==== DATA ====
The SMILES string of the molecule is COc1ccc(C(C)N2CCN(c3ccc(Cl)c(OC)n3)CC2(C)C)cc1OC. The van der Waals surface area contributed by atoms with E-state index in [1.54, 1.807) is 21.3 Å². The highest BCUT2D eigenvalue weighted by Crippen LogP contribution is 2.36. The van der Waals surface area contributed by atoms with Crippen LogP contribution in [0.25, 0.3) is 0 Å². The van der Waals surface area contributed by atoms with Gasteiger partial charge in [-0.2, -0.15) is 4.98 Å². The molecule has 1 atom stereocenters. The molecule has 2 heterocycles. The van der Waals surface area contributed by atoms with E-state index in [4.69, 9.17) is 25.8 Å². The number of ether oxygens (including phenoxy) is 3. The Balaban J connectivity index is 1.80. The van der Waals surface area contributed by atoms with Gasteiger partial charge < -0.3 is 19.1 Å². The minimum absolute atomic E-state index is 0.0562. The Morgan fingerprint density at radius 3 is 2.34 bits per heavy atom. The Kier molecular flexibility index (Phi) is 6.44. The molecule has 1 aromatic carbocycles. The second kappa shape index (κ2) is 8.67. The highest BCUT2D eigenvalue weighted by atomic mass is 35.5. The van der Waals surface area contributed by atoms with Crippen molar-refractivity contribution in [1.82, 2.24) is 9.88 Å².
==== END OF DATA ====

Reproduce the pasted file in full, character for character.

The SMILES string of the molecule is COc1ccc(C(C)N2CCN(c3ccc(Cl)c(OC)n3)CC2(C)C)cc1OC. The van der Waals surface area contributed by atoms with E-state index in [1.54, 1.807) is 21.3 Å². The highest BCUT2D eigenvalue weighted by Crippen LogP contribution is 2.36. The van der Waals surface area contributed by atoms with Crippen LogP contribution in [0.25, 0.3) is 0 Å². The van der Waals surface area contributed by atoms with Gasteiger partial charge in [-0.2, -0.15) is 4.98 Å². The molecule has 1 atom stereocenters. The molecule has 2 heterocycles. The van der Waals surface area contributed by atoms with E-state index in [4.69, 9.17) is 25.8 Å². The number of ether oxygens (including phenoxy) is 3. The Balaban J connectivity index is 1.80. The van der Waals surface area contributed by atoms with Gasteiger partial charge < -0.3 is 19.1 Å². The minimum absolute atomic E-state index is 0.0562. The Morgan fingerprint density at radius 3 is 2.34 bits per heavy atom. The Kier molecular flexibility index (Phi) is 6.44. The molecule has 1 aromatic carbocycles. The second kappa shape index (κ2) is 8.67. The highest BCUT2D eigenvalue weighted by atomic mass is 35.5. The van der Waals surface area contributed by atoms with Crippen molar-refractivity contribution in [1.82, 2.24) is 9.88 Å².